Native American tribe regains part of its land 250 years after being removed

A Native American tribe has reclaimed a small part of its land in California 250 years ago after it was taken by Spanish explorers.

The Esselen tribe have largely been a landless tribe since the settlers arrived but now they have 1,200-acre ranch near Big Sur, on the state’s north central coast.

As part of a deal with the state and Oregon-based environmental group the Western Rivers Conservancy a $4.5m grant was secured to purchase the land.

Esselen Tribe

The tribe was the smallest and least known in California and lived on the Santa Lucia Mountains and along a 40-mile stretch of the Big Sur Coast for over 6,000 years, according to the Esselen Tribe’s website.

In the mid-1700s the California Missions were established to convert the tribe to Catholicism. Families were “separated like cattle and not allowed to speak their native languages or to practice their ancient cultural practices.”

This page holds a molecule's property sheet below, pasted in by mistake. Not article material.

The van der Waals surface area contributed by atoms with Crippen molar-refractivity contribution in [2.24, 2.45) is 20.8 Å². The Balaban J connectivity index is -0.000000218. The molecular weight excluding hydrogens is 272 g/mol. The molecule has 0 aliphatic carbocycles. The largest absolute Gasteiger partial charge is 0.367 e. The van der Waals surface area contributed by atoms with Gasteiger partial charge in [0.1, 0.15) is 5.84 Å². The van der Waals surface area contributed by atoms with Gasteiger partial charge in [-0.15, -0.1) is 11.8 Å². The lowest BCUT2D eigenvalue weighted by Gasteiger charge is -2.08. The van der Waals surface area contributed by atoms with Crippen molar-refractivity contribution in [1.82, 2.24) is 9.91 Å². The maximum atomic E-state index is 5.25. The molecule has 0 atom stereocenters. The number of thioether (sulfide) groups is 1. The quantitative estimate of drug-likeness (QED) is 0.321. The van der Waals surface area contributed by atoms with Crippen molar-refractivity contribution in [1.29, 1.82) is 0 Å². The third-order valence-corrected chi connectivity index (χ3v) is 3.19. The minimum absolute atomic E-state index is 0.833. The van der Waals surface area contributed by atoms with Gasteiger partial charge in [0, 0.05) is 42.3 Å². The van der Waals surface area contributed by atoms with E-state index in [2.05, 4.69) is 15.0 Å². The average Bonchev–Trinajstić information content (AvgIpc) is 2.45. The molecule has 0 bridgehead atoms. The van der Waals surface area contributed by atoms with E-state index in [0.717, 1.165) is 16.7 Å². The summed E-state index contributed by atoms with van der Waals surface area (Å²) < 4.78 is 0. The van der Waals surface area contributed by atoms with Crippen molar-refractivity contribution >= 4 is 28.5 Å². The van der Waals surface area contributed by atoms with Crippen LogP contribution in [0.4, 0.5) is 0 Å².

This is the first time land has been restored to the Hokan-speaking tribe.

Image courtesy of Doug Steakley, Western Rivers Conservancy

“It is beyond words for us, the highest honor,” chairman of the tribe Tom Little Bear Nason said, as per ABC7 News.

“The land is the most important thing to us. It is our homeland, the creation story of our lives. We are so elated and grateful.”

Tribal leaders said a sweat lodge and traditional village will be built to teach visitors about their culture and help to conserve vegetation, endangered wildlife and protect the Little Sur River, home to steelhead trout.

Image courtesy of Doug Steakley, Western Rivers Conservancy

“We’re the original stewards of the land. Now we’re returned,” Nason added. “We are going to conserve it and pass it on to our children and grandchildren and beyond.”

Peter Colby, California program director for Western Rivers Conservancy said The Little Sur River is a rarity.

“Protecting this stretch of the river is a real win for the fish and wildlife of California, and the accomplishment of many lifetimes for the Esselen people. We’re very proud of this partnership,” he added.

Image courtesy of Doug Steakley, Western Rivers Conservancy

This is such good news and I hope it encourages more conservation groups to work with native Americans to help them get back more land that is rightfully theirs.

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